Update 11am: Cayman Islands Premier-elect Alden McLaughlin is set to reveal who will hold which ministerial post in his new Cabinet tomorrow, Tuesday, 28 May. In a short statement released to the press Monday, Mr. McLaughlin said: “Please be advised that I will announce the new Cabinet for the Cayman Islands at a press conference tomorrow morning at the Progressives headquarters at 10am.”
It is said that politics makes strange bedfellows.
Cayman Islands Premier-elect Alden McLaughlin announced Saturday that his nine-person Progressives contingent had agreed to form a government by adding a 10th elected Legislative Assembly member, Cayman Brac and Little Cayman representative Juliana O’Connor-Connolly and making her Speaker of the House.
Such a move effectively takes one elected member out of most of the assembly proceedings in order to preside over them and leaves the Progressives with nine members on the government side of the House. That leaves – for the moment – three United Democratic Party members, three Coalition for Cayman-supported members and two independent members on the other side, making eight in opposition.
Mr. McLaughlin said during a Saturday press conference at Progressives headquarters in George Town that his government had offered one coalition-supported candidate, West Bay representative Tara Rivers, an undefined ministerial position with the government. He said Ms Rivers was considering the offer and hoped she would make her intentions known before government was officially sworn in on Wednesday.
Neither Ms Rivers nor Ms O’Connor-Connolly would be required to switch their allegiance to the Progressives party in order to form the government, Mr. McLaughlin said.
Meanwhile, Ms Rivers and the other two coalition-supported legislators, Roy McTaggart and Winston Connolly, were said Saturday to be seeking support for an alternate coalition with independent assembly members Arden McLean and Ezzard Miller.
However, with only five elected members to start, the group would have to gain another five members – including at least one person from the newly-elected Progressives party – to form a 10-person coalition. This speculative scenario would also likely require members of the United Democratic Party, including former Premier McKeeva Bush, to join up with Messrs. Miller and McLean, as well as the coalition-supported candidates who all campaigned heavily against Mr. Bush’s former government during the election season.
How far discussions had proceeded along these lines wasn’t known by press time Sunday. However, Mr. McLaughlin said as far as he was concerned, his Progressives party had the numbers and would go ahead with forming a government this week.
“We’d be delighted if all the other members who aren’t with the UDP would come and sit on the government backbench,” Mr. McLaughlin said. “Politics is the art of the possible … you have to be pragmatic about things. Both [Mr. Miller and Mr. McLean] are very able legislators … with a wealth of experience, I think it would be a travesty, if not a tragedy, that they were to beat about on the opposition benches for another four years.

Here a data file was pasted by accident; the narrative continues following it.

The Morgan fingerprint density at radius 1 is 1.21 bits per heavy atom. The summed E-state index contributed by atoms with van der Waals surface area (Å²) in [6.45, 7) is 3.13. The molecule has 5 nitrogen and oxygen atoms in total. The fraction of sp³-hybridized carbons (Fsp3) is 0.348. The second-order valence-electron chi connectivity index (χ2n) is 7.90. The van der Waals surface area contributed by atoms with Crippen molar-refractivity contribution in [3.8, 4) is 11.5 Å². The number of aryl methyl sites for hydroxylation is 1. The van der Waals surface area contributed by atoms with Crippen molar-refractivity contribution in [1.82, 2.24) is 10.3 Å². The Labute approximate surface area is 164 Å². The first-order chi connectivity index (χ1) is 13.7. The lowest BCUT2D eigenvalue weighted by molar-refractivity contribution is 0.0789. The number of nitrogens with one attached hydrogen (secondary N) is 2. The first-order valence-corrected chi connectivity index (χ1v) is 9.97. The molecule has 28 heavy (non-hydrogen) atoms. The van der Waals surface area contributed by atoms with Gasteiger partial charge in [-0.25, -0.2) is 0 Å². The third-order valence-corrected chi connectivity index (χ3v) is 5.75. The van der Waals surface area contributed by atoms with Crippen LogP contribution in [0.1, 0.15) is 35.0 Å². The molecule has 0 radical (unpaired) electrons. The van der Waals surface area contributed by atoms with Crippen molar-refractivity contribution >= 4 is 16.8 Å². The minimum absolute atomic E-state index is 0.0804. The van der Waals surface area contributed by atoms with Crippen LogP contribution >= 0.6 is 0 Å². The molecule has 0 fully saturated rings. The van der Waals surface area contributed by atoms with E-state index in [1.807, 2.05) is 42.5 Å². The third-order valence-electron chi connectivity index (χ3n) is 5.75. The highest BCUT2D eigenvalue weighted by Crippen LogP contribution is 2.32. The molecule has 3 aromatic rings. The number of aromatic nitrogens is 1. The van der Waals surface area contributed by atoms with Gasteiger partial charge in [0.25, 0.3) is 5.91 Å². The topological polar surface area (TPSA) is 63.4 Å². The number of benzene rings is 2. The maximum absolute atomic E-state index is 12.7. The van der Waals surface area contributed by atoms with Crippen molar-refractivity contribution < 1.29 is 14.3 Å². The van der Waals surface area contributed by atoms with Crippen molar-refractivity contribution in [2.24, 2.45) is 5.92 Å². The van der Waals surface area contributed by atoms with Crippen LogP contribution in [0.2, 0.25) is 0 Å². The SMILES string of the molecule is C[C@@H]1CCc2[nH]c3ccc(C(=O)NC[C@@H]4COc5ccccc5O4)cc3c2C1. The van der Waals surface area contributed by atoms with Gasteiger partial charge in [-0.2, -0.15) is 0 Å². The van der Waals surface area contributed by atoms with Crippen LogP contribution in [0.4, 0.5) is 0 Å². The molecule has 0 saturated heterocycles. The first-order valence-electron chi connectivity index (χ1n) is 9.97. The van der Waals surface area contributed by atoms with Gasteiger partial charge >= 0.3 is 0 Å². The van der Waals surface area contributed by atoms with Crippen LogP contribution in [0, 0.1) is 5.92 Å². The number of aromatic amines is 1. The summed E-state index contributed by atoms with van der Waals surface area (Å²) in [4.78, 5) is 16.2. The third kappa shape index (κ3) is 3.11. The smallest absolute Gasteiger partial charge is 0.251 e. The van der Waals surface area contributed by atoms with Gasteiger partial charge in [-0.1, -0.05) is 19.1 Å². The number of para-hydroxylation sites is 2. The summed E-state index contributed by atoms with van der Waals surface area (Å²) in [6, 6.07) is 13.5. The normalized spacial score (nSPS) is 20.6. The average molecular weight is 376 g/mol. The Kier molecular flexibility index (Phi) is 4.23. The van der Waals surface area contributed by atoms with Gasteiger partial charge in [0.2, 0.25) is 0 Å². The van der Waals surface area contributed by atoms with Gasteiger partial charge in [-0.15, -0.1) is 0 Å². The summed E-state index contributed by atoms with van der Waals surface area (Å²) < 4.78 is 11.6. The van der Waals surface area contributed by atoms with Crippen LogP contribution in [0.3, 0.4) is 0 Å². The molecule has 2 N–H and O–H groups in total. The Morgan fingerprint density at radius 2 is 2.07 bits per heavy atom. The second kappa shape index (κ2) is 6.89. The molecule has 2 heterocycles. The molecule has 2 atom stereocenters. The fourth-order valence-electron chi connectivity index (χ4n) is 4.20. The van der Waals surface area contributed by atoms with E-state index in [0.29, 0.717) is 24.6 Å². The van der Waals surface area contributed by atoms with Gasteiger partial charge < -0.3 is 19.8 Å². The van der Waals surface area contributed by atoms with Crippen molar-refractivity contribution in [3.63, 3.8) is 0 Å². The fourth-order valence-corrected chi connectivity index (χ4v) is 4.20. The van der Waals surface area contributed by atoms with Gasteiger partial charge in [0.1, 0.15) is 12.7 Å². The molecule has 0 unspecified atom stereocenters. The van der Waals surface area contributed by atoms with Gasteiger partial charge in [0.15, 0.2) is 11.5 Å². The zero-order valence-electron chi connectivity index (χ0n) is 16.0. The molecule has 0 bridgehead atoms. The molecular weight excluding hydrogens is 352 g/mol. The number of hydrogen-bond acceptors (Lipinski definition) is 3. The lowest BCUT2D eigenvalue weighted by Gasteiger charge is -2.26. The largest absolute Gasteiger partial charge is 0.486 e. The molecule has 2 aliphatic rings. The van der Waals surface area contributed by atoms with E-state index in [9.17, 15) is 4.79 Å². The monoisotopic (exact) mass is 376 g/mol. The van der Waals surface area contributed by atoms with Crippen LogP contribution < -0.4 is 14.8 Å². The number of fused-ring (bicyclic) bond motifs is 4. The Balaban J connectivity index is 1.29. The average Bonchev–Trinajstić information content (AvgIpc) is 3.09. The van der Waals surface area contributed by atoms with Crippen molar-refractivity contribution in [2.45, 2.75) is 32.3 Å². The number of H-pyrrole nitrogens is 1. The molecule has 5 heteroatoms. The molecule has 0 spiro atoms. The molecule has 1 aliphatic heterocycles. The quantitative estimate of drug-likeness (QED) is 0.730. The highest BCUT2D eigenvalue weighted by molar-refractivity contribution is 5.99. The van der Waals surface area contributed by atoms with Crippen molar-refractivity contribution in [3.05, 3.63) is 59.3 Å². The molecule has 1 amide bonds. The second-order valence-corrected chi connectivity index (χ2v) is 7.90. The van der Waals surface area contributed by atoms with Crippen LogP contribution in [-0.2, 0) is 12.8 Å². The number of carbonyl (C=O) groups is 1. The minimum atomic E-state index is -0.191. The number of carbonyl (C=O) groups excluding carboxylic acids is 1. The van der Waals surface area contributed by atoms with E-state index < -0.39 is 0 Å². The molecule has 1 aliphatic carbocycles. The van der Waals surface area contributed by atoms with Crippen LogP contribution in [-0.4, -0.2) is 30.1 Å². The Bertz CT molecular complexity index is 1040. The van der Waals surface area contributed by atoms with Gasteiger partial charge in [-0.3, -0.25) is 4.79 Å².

“I’d much rather that they work with us, in a number of ways, to help move the country forward.”
Mr. McLaughlin said in previous discussions about forming a government, coalition-supported and independent members had “insisted on more than [the Progressives] were prepared to offer”.
“There are five of them and we were offering two [ministerial] seats,” Mr. McLaughlin said. “We think we’ve been more than fair.”
The Caymanian Compass contacted Mr. McTaggart, Mr. Connolly, Ms Rivers, Mr. McLean and Mr. Miller Saturday evening for comment. A spokesperson for Mr. Connolly said he would issue a press release, but didn’t say when. The other four didn’t return calls or text messages by press time Sunday.
The Progressives government was partially announced at the Saturday press conference.
Mr. McLaughlin will be premier and also minister of home affairs. That new ministry position has, among other things, direct responsibility for the finances of police, immigration and customs services. Previously, those areas had been delegated directly to the appointed deputy governor.
Cayman Brac and Little Cayman lawmaker Moses Kirkconnell will be deputy premier and serve as tourism and district administration minister. Mr. Kirkconnell said the appointment of himself as second-in-command and Ms O’Connor-Connolly as speaker will give the Sisters Islands a great deal of influence in government affairs.
Freshmen legislators Marco Archer and Wayne Panton will be named minister of finance and minister of financial services, respectively. Mr. Archer will be responsible for the purse strings of government, while Mr. Panton will have oversight and work with the international financial services industry.
Bodden Town representative Osbourne Bodden will also become a Cabinet minister, but in what role is as yet unknown. Depending on what Ms Rivers decides, there will be another one or two Cabinet positions open.
Mr. McLaughlin said he wanted to hold Saturday’s press briefing to inform the country “who will be taking responsibility for what I call ‘the big issues’,” he said.